Rise of the Process Wiki

A few weeks ago I became aware of Process Wiki  (http://wiki.process.io/) when the founder of the wiki left a comment on one of my blog posts.  I was curious.  Without surprise, the wiki site contains a good collection of example business processes.  You can join to be a member, and collaborate either by contributing more process examples, or by commenting on the existing ones.   Processes can be uploaded & downloaded as XPDL files, and the site has a converter to visualize the processes as BPMN diagrams.  Most sites have GIF files embedded in the page, but this is the first I have seen that you simply upload the XPDL file and it provides the visualization directly in the page.

I believe this is a trend to allow for sharing of best practices through collaborative technologies.  Clay Richardson, an analyst for Forrester, recommended at the process.gov event in DC that all companies should have an internal “Process Wiki” which documents all their processes for employees to read and understand.  This would, presumably, replace the typically outdated “process manual” that sits on the shelf with an on-line documentation generated directly out of the process automation efforts.   My question was whether a public version of the same thing would work, since people often talk about how great it would be to “share” such things, but rarely go to the trouble to share.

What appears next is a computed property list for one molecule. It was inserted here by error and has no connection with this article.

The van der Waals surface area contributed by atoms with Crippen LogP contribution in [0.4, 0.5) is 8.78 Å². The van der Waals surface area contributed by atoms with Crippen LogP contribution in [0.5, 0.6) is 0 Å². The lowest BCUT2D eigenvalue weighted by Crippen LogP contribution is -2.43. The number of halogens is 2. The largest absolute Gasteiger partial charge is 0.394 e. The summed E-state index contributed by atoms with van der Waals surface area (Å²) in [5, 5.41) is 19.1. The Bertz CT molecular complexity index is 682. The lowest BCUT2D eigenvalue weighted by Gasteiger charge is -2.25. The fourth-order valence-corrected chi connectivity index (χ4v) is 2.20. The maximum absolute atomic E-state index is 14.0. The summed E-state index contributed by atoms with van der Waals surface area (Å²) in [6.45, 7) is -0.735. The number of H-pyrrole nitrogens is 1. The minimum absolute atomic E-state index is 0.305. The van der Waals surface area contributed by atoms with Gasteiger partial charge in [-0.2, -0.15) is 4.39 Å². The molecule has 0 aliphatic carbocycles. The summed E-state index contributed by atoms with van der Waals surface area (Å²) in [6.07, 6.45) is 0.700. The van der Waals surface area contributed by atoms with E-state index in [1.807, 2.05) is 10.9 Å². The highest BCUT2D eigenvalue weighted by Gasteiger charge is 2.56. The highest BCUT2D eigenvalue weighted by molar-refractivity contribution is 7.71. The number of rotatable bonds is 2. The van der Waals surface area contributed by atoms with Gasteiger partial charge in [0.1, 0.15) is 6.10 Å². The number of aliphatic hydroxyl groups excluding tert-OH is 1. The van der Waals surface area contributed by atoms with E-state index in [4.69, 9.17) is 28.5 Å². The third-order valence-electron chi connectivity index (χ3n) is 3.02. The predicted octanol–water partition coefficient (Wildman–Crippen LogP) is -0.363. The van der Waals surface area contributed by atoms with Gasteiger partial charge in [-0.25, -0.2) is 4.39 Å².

I called the founder of the Process Wiki, Paul van Erk, a Dutch business process consultant, to find out what his goals for the site were, and how well he thought it was going.  Paul started this venture earlier this year, and launched the site in March, preloaded with a collection of business processes that he has collected over time. It is organized around a kind of ontology of business processes so you can pick a category and refine to find the process that you are looking for.

What has worked well? At this point he claims about 40 members, and more than 20 example processes on the site.  It is already proving to be a useful resource, as people have contacted him saying that the sample processes have been very useful as a starting point for projects they were one.

What has not worked well? The current site is built on Media Wiki, the same technology used for Wikipedia.  He has extended it to provide metadata support, but it still is a little too difficult and cumbersome for business users to use.   He is looking at relaunching the site soon with a newer technology.  His goal is to be able to not only view, but also to edit the processes directly on the wiki pages.

Where is this going? He wants to see more in the direction of creating a RDF framework of business processes, so that activities could be classified according to a standard ontology.  This would allow you to search for all the processes with particular activity in it.  Collaboration on defining these standard activities is a key to making it all work.